In the end… I expect a quiet trading period, but not because of any reason other than there is no one really to trade. It’s not because so many teams are in it (realistically, as we’ll see in a minute, there aren’t all that many). It’s because the contracts in place are set up so that no one needs to move anyone. (Seriously… do the Rockies need to trade Ubaldo Jimenez? …do the Astros need to trade Pence? So why would they? I actually think both will move, because trade deadlines have a way of stirring emotions and getting teams to overbid a bit. But wow… I would be very cautious of Jimenez. Clubs don’t give up on pitching, especially clubs that expected to compete.)

I mentioned the playoffs. Let’s keep in mind…

Dad and I have an agreement of sorts in place. It isn’t perfect… we still disagree all the time… but for our sake, in general, it works. It’s a theory based on the number of weeks remaining in the season.

Basically, it works like this… if the total number of games you trail a playoff spot by exceeds the number of weeks remaining in the season, you’re done. There isn’t enough time to make it up. Make up one game per week… yes, it means playing well, but that feels sensible. Making up two or three in a quick chunk… sure it happens, but usually burns up the team doing it so that they end up dropping back just as quickly the next week.

As I type this, there are roughly ten weeks remaining. So by the theory, if you trail a playoff spot by more than ten games… then I don’t care about math and probabilities or anything else. You need an unreal run… and a run the likes of which your losing record suggests you are not even close to being capable of delivering. (Florida… Chicago… Houston… Los Angeles… San Diego… buh-bye in the NL. Apply the same logic to the AL.)

There are two corollaries to this theory.

Item one – Head-to-head contests remaining – Just to give the race names, and since this is a National League column, let’s say Philadelphia and Atlanta. As divisional rivals… and I did not check the schedule… they are likely to be playing each other in September, and probably have six to nine games against each other remaining from this point on. So there is a chance that during the last seven to ten days of the season… the last one or two weeks… they might match up twice for something like a total of six games. It would be tough to do, but that’s a direct, game for game, one winner and one loser, way of moving fast in the standings. Since it’s likely to finish on divisional notes, in the last nine to ten days, a two-games-behind Atlanta could catch and pass Philadelphia just by their own actions. On the other hand, they likely would need a lot of help in the final days to make up two games on Milwaukee, St. Louis or Arizona for a wild card slot.

So… corollary number one… if the lead is more than the number of weeks remaining, consider an adjustment to elimination prediction based on whether or not head-to-head contests remaining are less than the lead.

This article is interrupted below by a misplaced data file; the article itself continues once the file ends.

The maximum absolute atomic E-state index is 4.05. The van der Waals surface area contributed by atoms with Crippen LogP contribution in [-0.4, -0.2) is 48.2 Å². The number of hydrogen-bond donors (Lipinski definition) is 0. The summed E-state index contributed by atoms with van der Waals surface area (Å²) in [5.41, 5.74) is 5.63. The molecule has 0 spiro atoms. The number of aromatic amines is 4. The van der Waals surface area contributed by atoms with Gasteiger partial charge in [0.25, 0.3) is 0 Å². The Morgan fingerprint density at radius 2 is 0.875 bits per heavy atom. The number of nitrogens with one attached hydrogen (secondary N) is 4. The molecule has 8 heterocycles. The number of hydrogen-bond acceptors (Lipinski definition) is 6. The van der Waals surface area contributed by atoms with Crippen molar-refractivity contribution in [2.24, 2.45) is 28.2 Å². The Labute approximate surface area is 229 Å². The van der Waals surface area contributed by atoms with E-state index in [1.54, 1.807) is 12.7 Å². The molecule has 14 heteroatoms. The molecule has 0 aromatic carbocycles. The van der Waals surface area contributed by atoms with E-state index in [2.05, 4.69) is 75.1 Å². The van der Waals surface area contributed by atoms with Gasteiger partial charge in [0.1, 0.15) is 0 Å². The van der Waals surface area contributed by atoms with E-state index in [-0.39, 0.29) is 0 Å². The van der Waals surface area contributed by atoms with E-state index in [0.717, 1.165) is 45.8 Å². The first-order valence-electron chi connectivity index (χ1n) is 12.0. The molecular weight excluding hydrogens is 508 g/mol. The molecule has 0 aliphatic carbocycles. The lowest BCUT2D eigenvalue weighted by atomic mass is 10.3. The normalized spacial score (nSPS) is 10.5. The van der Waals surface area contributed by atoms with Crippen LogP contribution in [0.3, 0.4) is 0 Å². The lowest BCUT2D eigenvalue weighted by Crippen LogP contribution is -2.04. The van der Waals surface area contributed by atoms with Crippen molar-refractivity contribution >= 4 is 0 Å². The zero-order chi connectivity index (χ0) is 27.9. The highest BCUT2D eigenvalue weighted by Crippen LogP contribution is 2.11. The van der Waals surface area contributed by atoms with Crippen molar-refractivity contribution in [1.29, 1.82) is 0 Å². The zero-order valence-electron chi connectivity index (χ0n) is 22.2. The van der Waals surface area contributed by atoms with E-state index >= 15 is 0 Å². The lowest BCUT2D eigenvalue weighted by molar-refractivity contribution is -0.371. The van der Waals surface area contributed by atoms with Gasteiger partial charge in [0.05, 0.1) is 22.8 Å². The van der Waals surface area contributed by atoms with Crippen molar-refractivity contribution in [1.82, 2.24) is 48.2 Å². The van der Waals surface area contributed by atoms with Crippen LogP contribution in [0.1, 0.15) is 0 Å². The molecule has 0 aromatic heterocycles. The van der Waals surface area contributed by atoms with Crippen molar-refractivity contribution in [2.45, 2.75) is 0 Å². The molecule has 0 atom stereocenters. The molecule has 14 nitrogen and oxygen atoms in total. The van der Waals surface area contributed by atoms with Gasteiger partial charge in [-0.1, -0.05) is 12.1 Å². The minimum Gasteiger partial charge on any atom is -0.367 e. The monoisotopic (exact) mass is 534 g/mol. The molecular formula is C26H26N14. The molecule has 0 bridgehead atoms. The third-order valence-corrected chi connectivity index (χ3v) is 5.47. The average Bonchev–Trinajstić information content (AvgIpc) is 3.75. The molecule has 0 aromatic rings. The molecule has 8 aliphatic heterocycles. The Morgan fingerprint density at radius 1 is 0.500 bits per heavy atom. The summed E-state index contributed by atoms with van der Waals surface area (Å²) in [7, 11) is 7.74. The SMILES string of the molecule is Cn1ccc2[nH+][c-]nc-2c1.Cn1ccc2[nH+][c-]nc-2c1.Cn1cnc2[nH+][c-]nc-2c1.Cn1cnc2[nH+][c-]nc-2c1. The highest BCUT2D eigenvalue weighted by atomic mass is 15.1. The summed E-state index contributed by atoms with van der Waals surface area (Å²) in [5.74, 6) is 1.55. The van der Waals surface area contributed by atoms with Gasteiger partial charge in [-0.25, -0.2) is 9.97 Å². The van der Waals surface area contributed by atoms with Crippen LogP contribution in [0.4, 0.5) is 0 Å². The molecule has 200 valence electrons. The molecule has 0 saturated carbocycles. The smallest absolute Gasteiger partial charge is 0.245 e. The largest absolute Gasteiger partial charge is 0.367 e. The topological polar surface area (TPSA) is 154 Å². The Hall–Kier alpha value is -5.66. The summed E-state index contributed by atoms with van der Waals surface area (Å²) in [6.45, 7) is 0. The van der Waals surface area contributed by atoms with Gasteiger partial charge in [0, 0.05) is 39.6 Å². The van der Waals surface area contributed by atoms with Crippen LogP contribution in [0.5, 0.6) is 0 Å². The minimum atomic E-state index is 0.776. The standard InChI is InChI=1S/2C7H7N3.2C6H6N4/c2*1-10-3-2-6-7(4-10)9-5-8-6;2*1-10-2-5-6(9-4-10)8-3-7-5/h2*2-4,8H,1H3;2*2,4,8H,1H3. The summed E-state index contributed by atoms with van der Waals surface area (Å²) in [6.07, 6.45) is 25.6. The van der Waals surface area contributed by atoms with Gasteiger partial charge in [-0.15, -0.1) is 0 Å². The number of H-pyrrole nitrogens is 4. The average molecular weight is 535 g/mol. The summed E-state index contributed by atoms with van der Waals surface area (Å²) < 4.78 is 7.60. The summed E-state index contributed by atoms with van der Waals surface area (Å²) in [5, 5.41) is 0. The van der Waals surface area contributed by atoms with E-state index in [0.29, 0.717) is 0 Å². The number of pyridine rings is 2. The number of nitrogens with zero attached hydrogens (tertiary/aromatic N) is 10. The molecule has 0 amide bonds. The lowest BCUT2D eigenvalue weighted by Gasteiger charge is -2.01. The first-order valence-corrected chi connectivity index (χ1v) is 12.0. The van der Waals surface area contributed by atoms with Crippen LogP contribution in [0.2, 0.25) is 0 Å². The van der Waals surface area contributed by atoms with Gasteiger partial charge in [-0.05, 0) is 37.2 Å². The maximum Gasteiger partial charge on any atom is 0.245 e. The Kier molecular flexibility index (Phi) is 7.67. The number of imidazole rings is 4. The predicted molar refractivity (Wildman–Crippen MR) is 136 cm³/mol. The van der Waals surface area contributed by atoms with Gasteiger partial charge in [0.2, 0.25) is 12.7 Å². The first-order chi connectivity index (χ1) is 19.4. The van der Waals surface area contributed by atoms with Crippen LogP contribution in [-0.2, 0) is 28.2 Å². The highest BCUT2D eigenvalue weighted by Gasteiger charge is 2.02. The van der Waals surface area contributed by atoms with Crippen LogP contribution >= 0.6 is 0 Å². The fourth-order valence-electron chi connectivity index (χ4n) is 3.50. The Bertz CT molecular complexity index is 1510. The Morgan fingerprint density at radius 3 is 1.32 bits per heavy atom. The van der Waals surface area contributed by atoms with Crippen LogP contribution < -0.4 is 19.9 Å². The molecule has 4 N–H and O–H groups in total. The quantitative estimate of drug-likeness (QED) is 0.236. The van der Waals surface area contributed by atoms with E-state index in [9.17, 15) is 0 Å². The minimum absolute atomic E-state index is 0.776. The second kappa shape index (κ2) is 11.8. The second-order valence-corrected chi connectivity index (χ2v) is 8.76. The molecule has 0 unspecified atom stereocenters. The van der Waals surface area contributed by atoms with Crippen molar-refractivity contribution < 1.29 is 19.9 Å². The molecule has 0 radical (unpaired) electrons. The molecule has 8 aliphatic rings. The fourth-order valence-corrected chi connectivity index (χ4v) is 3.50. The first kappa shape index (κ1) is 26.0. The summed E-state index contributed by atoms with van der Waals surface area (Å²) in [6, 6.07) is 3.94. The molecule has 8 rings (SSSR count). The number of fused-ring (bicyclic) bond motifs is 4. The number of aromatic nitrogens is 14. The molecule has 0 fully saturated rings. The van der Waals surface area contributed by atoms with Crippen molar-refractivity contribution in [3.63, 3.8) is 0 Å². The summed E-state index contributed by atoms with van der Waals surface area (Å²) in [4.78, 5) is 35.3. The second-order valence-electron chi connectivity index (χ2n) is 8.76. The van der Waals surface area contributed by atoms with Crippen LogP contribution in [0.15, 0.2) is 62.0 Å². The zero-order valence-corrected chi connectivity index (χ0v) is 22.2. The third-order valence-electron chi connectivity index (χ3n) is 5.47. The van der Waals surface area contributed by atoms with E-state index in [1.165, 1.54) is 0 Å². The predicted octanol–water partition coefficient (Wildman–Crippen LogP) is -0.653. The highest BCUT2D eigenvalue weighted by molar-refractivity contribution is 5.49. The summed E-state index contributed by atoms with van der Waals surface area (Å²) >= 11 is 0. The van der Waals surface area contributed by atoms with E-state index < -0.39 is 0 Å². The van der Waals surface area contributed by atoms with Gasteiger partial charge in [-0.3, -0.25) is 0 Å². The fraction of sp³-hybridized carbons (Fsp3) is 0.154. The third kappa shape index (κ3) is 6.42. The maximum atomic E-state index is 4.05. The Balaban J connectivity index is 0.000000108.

Item two - .500 by 100, or consider the competition – Which is what I said earlier… if you have a losing record now, I don’t care how many games are left to play. You have not shown that you are likely to play at any level that could catch a playoff team. Ahh… but there is an interesting idea here. Look at Cincinnati. They were 50-51 as I was proofreading this… and only 3 games behind Pittsburgh. Yeah… sure… Milwaukee and St. Louis are ahead of them too… they have teams to jump. But it’s not like they are seven games back. Even with a losing record to date, I could see them going about 16-12 in both August and September… winning a couple to finish July… and landing around 86 wins. That pace won’t take the wild card… but it darn well could keep them in the fight in the NL Central.

So… corollary number two… if the team has a losing record now you shouldn’t expect them to turn things around and play well in the final 60-games, but at least look at the competition to see if those teams are playing that much better.

I’ll get back to these with better examples as we go through the divisions.

National League East

Standings and observations:

Team Currently On pace for I predicted
Philadelphia 64-36 104-58 94-68
Atlanta 59-43 94-68 89-73
New York 50-51 80-82 71-91
Washington 49-52 79-83 76-86
Florida 49-53 78-84 84-78

Philly, Atlanta and San Francisco are the three top teams in the NL. Even if Arizona can keep up the challenge they are presenting, I see them as a more likely threat for the division title than a wild card slot.

New York needs ticket sales… so even with a couple of trades, we’re going to be told that they were cosmetic. For example… the Carlos Beltran story we’ll be told… Mets get nothing for Beltran if he leaves after the season, so it made sense to trade him. Which… yeah… it does. And… yeah… they should. But answer me this… if Boston, Texas, Philadelphia, San Francisco and so on all feel that Carlos Beltran could help their playoff chances, then how does trading him away help the playoff chances this season for the Mets?

On top of that, if we consider the Mets still in it… then don’t we really need to say the Nationals and the Marlins are in it as well? Do any of you believe that? (I certainly don’t.)